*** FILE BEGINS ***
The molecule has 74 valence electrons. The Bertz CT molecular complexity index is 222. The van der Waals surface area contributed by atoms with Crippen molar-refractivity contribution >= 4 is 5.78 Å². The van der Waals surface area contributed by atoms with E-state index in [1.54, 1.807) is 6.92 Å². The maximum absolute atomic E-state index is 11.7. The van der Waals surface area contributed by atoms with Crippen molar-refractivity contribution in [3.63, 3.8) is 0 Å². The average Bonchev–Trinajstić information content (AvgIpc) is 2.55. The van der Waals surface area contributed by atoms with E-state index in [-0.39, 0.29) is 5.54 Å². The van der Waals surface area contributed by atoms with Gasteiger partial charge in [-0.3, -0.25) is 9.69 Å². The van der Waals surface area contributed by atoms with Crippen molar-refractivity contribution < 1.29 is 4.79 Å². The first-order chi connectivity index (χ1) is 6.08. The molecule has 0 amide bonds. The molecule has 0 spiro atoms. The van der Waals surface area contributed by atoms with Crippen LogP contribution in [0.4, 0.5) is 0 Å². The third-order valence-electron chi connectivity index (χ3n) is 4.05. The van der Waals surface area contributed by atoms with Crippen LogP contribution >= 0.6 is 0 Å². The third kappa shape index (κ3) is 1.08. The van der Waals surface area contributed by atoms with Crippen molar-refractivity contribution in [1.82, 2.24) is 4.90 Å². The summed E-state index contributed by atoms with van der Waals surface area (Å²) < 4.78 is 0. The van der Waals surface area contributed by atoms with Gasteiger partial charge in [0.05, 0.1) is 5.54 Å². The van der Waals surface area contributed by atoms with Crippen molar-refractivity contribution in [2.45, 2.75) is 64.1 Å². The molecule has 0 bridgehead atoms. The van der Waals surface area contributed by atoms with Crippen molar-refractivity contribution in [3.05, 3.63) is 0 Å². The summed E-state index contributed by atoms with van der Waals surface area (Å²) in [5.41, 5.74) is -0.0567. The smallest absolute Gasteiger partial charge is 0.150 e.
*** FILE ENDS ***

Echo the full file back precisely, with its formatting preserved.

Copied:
The molecule has 74 valence electrons. The Bertz CT molecular complexity index is 222. The van der Waals surface area contributed by atoms with Crippen molar-refractivity contribution >= 4 is 5.78 Å². The van der Waals surface area contributed by atoms with E-state index in [1.54, 1.807) is 6.92 Å². The maximum absolute atomic E-state index is 11.7. The van der Waals surface area contributed by atoms with Crippen molar-refractivity contribution in [3.63, 3.8) is 0 Å². The average Bonchev–Trinajstić information content (AvgIpc) is 2.55. The van der Waals surface area contributed by atoms with E-state index in [-0.39, 0.29) is 5.54 Å². The van der Waals surface area contributed by atoms with Gasteiger partial charge in [-0.3, -0.25) is 9.69 Å². The van der Waals surface area contributed by atoms with Crippen molar-refractivity contribution < 1.29 is 4.79 Å². The first-order chi connectivity index (χ1) is 6.08. The molecule has 0 amide bonds. The molecule has 0 spiro atoms. The van der Waals surface area contributed by atoms with Crippen LogP contribution in [0.4, 0.5) is 0 Å². The third-order valence-electron chi connectivity index (χ3n) is 4.05. The van der Waals surface area contributed by atoms with Crippen LogP contribution >= 0.6 is 0 Å². The third kappa shape index (κ3) is 1.08. The van der Waals surface area contributed by atoms with Crippen molar-refractivity contribution in [1.82, 2.24) is 4.90 Å². The summed E-state index contributed by atoms with van der Waals surface area (Å²) < 4.78 is 0. The van der Waals surface area contributed by atoms with Gasteiger partial charge in [0.05, 0.1) is 5.54 Å². The van der Waals surface area contributed by atoms with Crippen molar-refractivity contribution in [2.45, 2.75) is 64.1 Å². The molecule has 0 bridgehead atoms. The van der Waals surface area contributed by atoms with Crippen molar-refractivity contribution in [3.05, 3.63) is 0 Å². The summed E-state index contributed by atoms with van der Waals surface area (Å²) in [5.41, 5.74) is -0.0567. The smallest absolute Gasteiger partial charge is 0.150 e.